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Structure of native protein C inhibitor provides insight into its multiple functions

Liu, Wei; Adams, Ty E.; Kjellberg, Margareta LU ; Stenflo, Johan LU and Huntington, James A (2007) In Journal of Biological Chemistry 282(18). p.13759-13768
Abstract
Protein C inhibitor (PCI) is a multifunctional serpin with wide ranging protease inhibitory functions, unique cofactor binding activities, and potential non-inhibitory functions akin to the hormone-transporting serpins. To gain insight into the molecular mechanisms utilized by PCI we developed a robust expression system in Escherichia coli and solved the crystal structure of PCI in its native state. The five monomers obtained from our two crystal forms provide an NMR-like ensemble revealing regions of inherent flexibility. The reactive center loop (RCL) of PCI is long and highly flexible with no evidence of hinge region incorporation into beta-sheet A, as seen for other heparin-binding serpins. We adapted an extrinsic fluorescence method... (More)
Protein C inhibitor (PCI) is a multifunctional serpin with wide ranging protease inhibitory functions, unique cofactor binding activities, and potential non-inhibitory functions akin to the hormone-transporting serpins. To gain insight into the molecular mechanisms utilized by PCI we developed a robust expression system in Escherichia coli and solved the crystal structure of PCI in its native state. The five monomers obtained from our two crystal forms provide an NMR-like ensemble revealing regions of inherent flexibility. The reactive center loop (RCL) of PCI is long and highly flexible with no evidence of hinge region incorporation into beta-sheet A, as seen for other heparin-binding serpins. We adapted an extrinsic fluorescence method for determining dissociation constants for heparin and find that the N-terminal tail of PCI and residues adjacent to helix H are not involved in heparin binding. The minimal heparin length capable of tight binding to PCI was determined to be chains of eight monosaccharide units. A large hydrophobic pocket occupied by hydrophobic crystal contacts was found in an analogous position to the hormone-binding site in thyroxine-binding globulin. In conclusion, the data presented here provide important insights into the mechanisms by which PCI exercises its multiple inhibitory and non-inhibitory functions. (Less)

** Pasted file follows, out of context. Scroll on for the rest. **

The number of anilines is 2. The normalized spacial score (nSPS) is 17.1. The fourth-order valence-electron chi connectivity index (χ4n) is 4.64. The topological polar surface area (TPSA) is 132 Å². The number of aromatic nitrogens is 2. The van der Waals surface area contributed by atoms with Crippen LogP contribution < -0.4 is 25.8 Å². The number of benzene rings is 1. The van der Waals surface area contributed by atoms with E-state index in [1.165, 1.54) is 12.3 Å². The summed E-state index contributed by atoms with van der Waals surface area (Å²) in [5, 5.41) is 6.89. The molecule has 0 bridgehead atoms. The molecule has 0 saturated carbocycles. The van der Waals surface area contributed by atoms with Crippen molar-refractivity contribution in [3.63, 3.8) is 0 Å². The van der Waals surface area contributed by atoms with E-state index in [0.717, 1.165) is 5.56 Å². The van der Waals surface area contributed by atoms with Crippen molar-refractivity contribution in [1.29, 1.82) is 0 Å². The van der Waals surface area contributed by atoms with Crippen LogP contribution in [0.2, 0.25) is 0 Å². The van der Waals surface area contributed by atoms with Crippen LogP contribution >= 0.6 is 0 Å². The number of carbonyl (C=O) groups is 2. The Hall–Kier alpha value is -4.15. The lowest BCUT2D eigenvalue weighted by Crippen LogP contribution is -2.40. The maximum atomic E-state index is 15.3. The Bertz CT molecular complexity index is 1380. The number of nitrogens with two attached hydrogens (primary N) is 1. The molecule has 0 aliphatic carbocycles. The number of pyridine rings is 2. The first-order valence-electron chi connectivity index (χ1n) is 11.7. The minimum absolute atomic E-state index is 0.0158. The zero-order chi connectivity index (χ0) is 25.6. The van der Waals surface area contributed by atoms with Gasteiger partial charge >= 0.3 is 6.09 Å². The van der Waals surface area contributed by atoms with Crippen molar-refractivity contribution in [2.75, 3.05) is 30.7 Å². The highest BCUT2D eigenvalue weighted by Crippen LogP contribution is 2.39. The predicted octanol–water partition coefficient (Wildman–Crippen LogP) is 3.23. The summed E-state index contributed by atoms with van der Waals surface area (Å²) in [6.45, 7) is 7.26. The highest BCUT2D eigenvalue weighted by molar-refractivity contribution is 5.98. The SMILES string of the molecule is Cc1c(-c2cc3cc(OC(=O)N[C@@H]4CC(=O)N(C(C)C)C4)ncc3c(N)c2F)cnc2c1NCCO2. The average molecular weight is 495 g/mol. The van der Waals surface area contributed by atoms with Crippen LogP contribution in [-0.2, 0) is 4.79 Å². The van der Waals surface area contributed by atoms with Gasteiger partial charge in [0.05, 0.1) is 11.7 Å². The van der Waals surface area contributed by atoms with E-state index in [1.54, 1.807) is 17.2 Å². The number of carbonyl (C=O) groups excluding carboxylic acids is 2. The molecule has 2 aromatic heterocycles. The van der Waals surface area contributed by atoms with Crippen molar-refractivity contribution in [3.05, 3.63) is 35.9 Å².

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author
organization
publishing date
type
Contribution to journal
publication status
published
subject
in
Journal of Biological Chemistry
volume
282
issue
18
pages
13759 - 13768
publisher
ASBMB
external identifiers
  • wos:000246060300066
  • scopus:34250332236
ISSN
1083-351X
DOI
10.1074/jbc.M701074200
language
English
LU publication?
yes
id
1b430420-f4da-45e6-b477-15a350c607f2 (old id 663053)
date added to LUP
2007-12-14 14:29:01
date last changed
2017-11-19 03:38:20
@article{1b430420-f4da-45e6-b477-15a350c607f2,
  abstract     = {Protein C inhibitor (PCI) is a multifunctional serpin with wide ranging protease inhibitory functions, unique cofactor binding activities, and potential non-inhibitory functions akin to the hormone-transporting serpins. To gain insight into the molecular mechanisms utilized by PCI we developed a robust expression system in Escherichia coli and solved the crystal structure of PCI in its native state. The five monomers obtained from our two crystal forms provide an NMR-like ensemble revealing regions of inherent flexibility. The reactive center loop (RCL) of PCI is long and highly flexible with no evidence of hinge region incorporation into beta-sheet A, as seen for other heparin-binding serpins. We adapted an extrinsic fluorescence method for determining dissociation constants for heparin and find that the N-terminal tail of PCI and residues adjacent to helix H are not involved in heparin binding. The minimal heparin length capable of tight binding to PCI was determined to be chains of eight monosaccharide units. A large hydrophobic pocket occupied by hydrophobic crystal contacts was found in an analogous position to the hormone-binding site in thyroxine-binding globulin. In conclusion, the data presented here provide important insights into the mechanisms by which PCI exercises its multiple inhibitory and non-inhibitory functions.},
  author       = {Liu, Wei and Adams, Ty E. and Kjellberg, Margareta and Stenflo, Johan and Huntington, James A},
  issn         = {1083-351X},
  language     = {eng},
  number       = {18},
  pages        = {13759--13768},
  publisher    = {ASBMB},
  series       = {Journal of Biological Chemistry},
  title        = {Structure of native protein C inhibitor provides insight into its multiple functions},
  url          = {http://dx.doi.org/10.1074/jbc.M701074200},
  volume       = {282},
  year         = {2007},
}